E-mail deliverability

Messages to hotmail.com addresses started bouncing. A user on my server e-mailed from his outlook.com address to say he was having problems and I found I couldn’t reply to this either.

Microsoft use an extremely blunt instrument of blacklisting IP addresses and entire subnets. This makes some sense. If a server is routinely blasting crap at your service, simply blocking the IP early in the process avoids having to process the junk with complex filters. The downside is that if your server gets blacklisted you may not be able to do anything about it.

I’d long since implemented SPF but having been blocked by Microsoft I finally got round to putting DKIM in place and adding a DMARC policy.

Having set all this up, and confident I was complying with the Outlook.com policies I requested mitigation for my server. No joy. My server “does not qualify for mitigation” although they won’t tell me why.

My server handles a few personal domains, one for a local charity and sends very little e-mail. I suspect the problem was caused by a user sending to a distribution list of around 60 addresses and one of those recipients clicked the junk button.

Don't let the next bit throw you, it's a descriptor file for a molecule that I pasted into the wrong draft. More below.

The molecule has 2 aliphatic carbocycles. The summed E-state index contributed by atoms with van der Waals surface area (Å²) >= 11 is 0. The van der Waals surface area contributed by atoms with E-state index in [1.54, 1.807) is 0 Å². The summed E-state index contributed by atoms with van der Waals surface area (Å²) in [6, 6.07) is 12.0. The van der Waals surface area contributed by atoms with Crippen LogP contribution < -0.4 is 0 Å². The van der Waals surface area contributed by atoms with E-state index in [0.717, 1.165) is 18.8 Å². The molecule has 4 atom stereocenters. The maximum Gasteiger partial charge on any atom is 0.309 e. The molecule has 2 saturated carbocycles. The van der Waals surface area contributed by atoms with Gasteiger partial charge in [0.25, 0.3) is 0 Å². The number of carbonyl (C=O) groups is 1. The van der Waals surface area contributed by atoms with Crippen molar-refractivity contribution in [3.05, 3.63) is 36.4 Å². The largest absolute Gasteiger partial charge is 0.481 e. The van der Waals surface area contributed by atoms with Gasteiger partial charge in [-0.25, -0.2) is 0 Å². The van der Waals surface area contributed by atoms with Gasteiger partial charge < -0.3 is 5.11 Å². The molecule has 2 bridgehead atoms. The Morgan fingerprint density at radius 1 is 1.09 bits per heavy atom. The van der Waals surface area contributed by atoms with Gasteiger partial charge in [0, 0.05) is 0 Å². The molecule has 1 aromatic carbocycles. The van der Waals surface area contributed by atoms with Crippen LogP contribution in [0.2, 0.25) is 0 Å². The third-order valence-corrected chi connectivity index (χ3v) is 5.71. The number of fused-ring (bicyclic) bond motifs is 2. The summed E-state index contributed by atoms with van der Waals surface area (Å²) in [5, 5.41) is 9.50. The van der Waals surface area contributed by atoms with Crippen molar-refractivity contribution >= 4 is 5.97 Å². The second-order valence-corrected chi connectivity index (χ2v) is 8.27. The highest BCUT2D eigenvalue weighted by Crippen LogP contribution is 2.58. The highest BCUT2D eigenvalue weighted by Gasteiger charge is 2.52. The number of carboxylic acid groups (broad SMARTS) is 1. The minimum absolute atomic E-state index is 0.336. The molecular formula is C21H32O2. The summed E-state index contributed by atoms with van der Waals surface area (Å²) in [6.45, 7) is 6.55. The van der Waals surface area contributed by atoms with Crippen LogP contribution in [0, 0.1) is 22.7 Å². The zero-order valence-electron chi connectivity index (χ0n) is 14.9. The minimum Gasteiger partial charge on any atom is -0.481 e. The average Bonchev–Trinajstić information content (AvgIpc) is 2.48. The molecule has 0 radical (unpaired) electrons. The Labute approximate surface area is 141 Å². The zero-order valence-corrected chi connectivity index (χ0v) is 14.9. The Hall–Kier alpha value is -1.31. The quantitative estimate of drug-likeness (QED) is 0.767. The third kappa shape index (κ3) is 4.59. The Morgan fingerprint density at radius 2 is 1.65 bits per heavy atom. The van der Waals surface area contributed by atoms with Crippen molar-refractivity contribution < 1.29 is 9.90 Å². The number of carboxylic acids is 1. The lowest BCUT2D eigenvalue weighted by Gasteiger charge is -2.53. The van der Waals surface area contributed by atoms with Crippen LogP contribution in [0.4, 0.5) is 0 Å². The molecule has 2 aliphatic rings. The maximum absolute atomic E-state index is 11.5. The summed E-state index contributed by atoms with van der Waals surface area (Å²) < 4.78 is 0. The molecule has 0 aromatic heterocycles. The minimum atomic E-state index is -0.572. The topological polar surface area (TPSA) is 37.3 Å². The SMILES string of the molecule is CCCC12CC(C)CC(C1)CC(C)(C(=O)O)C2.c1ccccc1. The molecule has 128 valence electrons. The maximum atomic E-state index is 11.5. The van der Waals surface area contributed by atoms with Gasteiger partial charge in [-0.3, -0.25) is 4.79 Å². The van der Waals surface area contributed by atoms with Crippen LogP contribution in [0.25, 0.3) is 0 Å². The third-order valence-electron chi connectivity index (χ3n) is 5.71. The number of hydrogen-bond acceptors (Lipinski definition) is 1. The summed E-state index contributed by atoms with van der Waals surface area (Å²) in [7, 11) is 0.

The trouble is I’m guessing. I don’t know why Microsoft blocked my server, they won’t tell me, and the tools they provide to help manage this don’t work if you send less than 100 e-mails a day.

Short of relaying mail through an expensive “deliverability” service, about the only thing I can do is change my IP. This involves changing enough DNS records that I really don’t want to make a habit of it.

So no conclusions or solutions to this problem. If you’ve encountered it, know you’re not alone.

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